sm1ke

Work In Progress..
Moderator
Contributor
L
Canada
V
'18 CX-9 Signature
I haven't had this issue (mistaking my DRLs for my low beams) in my CX-9 because in my trim, the DRLs are the LED "eyebrows". That said, if I had the Sport trim, I can see myself making this exact mistake, as the DRLs on that trim function the same way freeportd describes.

There is no "low beam on" indicator in the CX-9 that I'm aware of - only a "parking lights on" and a "high beam on" indicator.

All that said, as an alternative to disabling DRLs (which provide a bit of extra safety during the daytime), just check the stalk to make sure it's in the right position every time you start the car. That's the primary indicator anyway.
 

sm1ke

Work In Progress..
Moderator
Contributor
L
Canada
V
'18 CX-9 Signature
9 times out of 10, its a Nissan Rogue driving with only the LED light bars on, rest of car is fully dark.

Cannot tell you how many times I've seen this happen, almost ALWAYS a Nissan Rogue. There is something seriously messed up, either the drivers are fooled by seemingly brightness of their LED DRL's or there is no (auto) setting on their stalk.
Yep, I'm seeing this on Ford Escapes, Honda Civics and Accords, KIA Sportages, Hyundai Elantras.. They're all making the DRLs too bright, or using LED eyebrows that are much brighter than they need to be as DRLs. As a result, drivers don't notice that they're only running DRLs, especially in areas that are well-lit by streetlights or building signage.
 
V
2009 Mazda CX-9 GT
YES, there is an indicator light on the dash that lights up when your lights are all on.

View attachment 222474
All MFG's need to do this. My 9 does this for park lights only, or headlights. Not sure if that is the norm.

Apparently in Canada, by the end of 2020 or 2021 (can't recall exactly), all new vehicles must have DRL's that include rear lighting. This is good, but not sure why it took so long. My 1990 Civic had this.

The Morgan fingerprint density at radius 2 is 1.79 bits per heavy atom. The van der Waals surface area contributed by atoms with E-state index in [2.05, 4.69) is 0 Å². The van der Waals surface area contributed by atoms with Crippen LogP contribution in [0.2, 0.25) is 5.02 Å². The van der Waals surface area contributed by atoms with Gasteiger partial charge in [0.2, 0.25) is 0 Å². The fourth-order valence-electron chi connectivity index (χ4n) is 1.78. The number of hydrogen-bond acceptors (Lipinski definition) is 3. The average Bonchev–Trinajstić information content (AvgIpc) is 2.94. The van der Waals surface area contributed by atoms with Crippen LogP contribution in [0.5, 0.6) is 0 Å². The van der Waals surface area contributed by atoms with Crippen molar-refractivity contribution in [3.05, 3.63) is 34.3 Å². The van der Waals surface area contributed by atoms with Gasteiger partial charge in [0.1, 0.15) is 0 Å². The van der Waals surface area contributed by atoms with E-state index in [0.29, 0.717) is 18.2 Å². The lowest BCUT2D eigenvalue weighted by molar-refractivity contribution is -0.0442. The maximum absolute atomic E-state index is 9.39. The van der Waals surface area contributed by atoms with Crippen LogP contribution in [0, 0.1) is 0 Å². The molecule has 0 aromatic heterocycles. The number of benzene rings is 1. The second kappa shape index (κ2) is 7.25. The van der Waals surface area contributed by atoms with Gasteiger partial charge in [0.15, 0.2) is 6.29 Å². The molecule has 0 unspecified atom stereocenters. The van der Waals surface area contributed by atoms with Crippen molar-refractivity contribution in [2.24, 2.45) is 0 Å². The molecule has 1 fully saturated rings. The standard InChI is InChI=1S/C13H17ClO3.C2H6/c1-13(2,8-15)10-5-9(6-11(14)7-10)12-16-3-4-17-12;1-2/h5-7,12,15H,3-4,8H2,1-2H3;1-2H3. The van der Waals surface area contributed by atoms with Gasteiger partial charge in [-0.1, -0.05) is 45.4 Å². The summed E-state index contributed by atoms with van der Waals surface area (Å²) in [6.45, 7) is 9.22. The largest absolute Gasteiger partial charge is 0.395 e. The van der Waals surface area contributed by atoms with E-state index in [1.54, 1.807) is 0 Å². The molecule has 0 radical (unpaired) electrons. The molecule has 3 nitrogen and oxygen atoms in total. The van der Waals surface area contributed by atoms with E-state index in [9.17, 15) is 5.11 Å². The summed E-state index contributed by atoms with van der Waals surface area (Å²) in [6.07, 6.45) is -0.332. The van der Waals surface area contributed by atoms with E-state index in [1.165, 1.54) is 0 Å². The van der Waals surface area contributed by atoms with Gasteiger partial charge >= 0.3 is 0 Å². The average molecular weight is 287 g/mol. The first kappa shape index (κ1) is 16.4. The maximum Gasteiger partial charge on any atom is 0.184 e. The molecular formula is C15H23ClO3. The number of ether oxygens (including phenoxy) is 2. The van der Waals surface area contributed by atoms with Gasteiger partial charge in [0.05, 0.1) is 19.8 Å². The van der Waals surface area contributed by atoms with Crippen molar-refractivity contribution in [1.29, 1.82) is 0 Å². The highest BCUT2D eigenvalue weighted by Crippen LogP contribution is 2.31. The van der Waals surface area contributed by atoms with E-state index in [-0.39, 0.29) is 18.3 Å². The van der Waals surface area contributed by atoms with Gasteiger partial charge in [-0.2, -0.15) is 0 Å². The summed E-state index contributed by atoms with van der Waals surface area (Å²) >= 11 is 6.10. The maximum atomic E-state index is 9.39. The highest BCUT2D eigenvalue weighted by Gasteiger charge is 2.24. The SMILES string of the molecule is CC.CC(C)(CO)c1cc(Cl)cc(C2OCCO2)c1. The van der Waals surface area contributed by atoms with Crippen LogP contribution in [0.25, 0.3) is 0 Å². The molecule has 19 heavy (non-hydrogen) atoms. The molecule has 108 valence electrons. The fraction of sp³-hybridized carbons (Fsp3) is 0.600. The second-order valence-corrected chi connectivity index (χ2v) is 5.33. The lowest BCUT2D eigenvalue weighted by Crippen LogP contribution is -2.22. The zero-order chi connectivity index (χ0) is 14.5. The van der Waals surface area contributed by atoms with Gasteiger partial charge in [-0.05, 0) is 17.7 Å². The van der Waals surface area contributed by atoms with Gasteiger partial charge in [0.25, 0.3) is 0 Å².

Kaps

Contributor
V
CX-5 Touring 2016.5
I once drove from Dallas to Waco / Austin in my 16 CX5 without headlights, it has two positions, the first one just makes the cabin lights dimmer, turns on tail lights / dash lights / License lights and DRLs but does not turn on headlights. The 2nd position does. Btw the dash light comes on at first setting itself. Not sure why. So pcardoza that is not an indicator your headlights are on. This is for 16.5 Touring without Auto headlights.

This is a very simple car to drive but a Toyota is simpler.
 
L
North of Toronto
V
2019 CX-9 Sig
All MFG's need to do this. My 9 does this for park lights only, or headlights. Not sure if that is the norm.

Apparently in Canada, by the end of 2020 or 2021 (can't recall exactly), all new vehicles must have DRL's that include rear lighting. This is good, but not sure why it took so long. My 1990 Civic had this.
Neat. I hadn't heard that. If memory serves, Canada did the DRL first. As a kid I remember being in USA and so many drivers telling my dad he left his lights on. Drove him nuts.

(Unless he did leave his light on...but I'm pretty sure it was DRL)
 
V
2009 Mazda CX-9 GT
Neat. I hadn't heard that. If memory serves, Canada did the DRL first. As a kid I remember being in USA and so many drivers telling my dad he left his lights on. Drove him nuts.
Mandatory DRL's started in Canada in 1990. I have always disabled or bypassed them, as I am a big boy and can use my lights properly on my own. This CX-9 has proven to be the most difficult to disable, but it can and will be done.
 
V
2019 cx-5 signature. 2019 cx-3 awd touring
this also can be solved if dashboard lights remain off at night when the headlights are not on, this was how they did it back in the days before autohead lights and DRL's.
 
V
2014 Mazda3 S GT auto, 2008 MX5 6-speed
My 2014 3's dash displays a headlight symbol when the lights are on. (I have auto headlights.)